2. School Transitions: The transition between 5th and 6th grade, and then 8th to 9th are very vulnerable for children. Grades drop, as well as a host of other markers. This is a finding that is consistent. Easing these transitions is critical. Also, sometimes Bridgeport children switch schools within the school year–sometimes 2-3 times, if not more.

    3. Social-emotional Factors: If we do not address the social-emotional well-being of children, you can’t expected them to excel. Achievement is not just a cognitive process. Psychological health underlies achievement as well.

    4. Building leadership: Principal leadership is key. Principals set the tone and climate of the school. They set morale and expectations. Focusing on key leaders is a very efficient and good way to be strategic about improving schools.

    5. Relationships: At the end of the day, humans are social beings who thrive from relationships–racial/ethnically diverse children are no different. Schools need to establish the space in which children can have contact with caring and supportive adults. Don’t undermine the power of extra-curricular activities such as sports and clubs. We remember teachers who care about us, not the teacher who gave the incredible lecture about polynomials (not to undermine the latter, polynomials rock!).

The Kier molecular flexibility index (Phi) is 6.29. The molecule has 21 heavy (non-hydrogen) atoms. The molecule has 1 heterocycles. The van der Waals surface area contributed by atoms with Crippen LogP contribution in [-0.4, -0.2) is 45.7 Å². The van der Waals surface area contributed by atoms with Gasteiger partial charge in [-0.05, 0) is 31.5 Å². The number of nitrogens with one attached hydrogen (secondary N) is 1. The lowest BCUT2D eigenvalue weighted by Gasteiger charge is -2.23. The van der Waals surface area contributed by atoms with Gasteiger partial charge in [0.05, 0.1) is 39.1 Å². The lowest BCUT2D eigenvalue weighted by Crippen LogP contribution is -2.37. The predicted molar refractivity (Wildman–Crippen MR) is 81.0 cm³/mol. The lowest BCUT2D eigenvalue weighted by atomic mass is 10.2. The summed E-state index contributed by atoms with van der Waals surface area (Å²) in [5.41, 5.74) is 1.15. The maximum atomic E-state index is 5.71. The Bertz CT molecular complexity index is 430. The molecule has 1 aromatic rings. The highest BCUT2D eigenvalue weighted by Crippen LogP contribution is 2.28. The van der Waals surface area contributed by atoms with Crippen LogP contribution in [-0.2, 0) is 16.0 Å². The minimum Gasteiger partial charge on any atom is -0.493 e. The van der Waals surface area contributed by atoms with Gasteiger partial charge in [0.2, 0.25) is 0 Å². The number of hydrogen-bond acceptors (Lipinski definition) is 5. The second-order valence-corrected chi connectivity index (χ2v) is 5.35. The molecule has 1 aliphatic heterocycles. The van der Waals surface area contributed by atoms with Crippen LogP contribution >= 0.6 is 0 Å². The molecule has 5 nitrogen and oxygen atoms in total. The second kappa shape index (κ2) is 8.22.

6. Poverty: We cannot ignore the deleterious effects of poverty. And remember, many people who work live in poverty. These children are more at risk for a myriad of health, mental health and community risks.

    7. Strengths: At the end of the day not all of Bridgeport is ‘failing,’ and when we aggregate the data it obfuscates the issue. It paints a negative picture because reporting averages fails to identify students who achieve. Comparing to Connecticut and suburban counterparts is misleading. There are excellent teachers, excellent students, parents and classrooms. We need to replicate this.

    I will stop here, though there are others. I welcome any effort that can improve the lives of Bridgeport children, but I remain skeptical if they do not address at least some of the points I mentioned. Time will Tell.

  8. Faith-based development and education has always been a good idea. Why this “Eureka” moment all of a sudden? I think back with Clinton, wasn’t it, the idea came up?

  9. Andy, you are a well-spoken student of social ills and the government-funded efforts to identify and address problems. I’m sure teachers and administrators in urban schools see these ills and challenges every day and try to address them as best they can.

    I subscribe to the belief many of these ills have been caused or exacerbated by the government social welfare system, a system that rewards bad behavior with subsidized housing, medical care, etc.

    This is a dilemma many feel must be solved by government programs, the same programs some feel have enabled the behavior that has created these problems.

    Faith-based activities have traditionally been a support mechanism to deal with poverty. The Catholic church was an example. This ‘faith-based advocacy group’ has taken the appeal of solving problems with our faith in God, and using government funding they would administer. What a sad commentary on our society.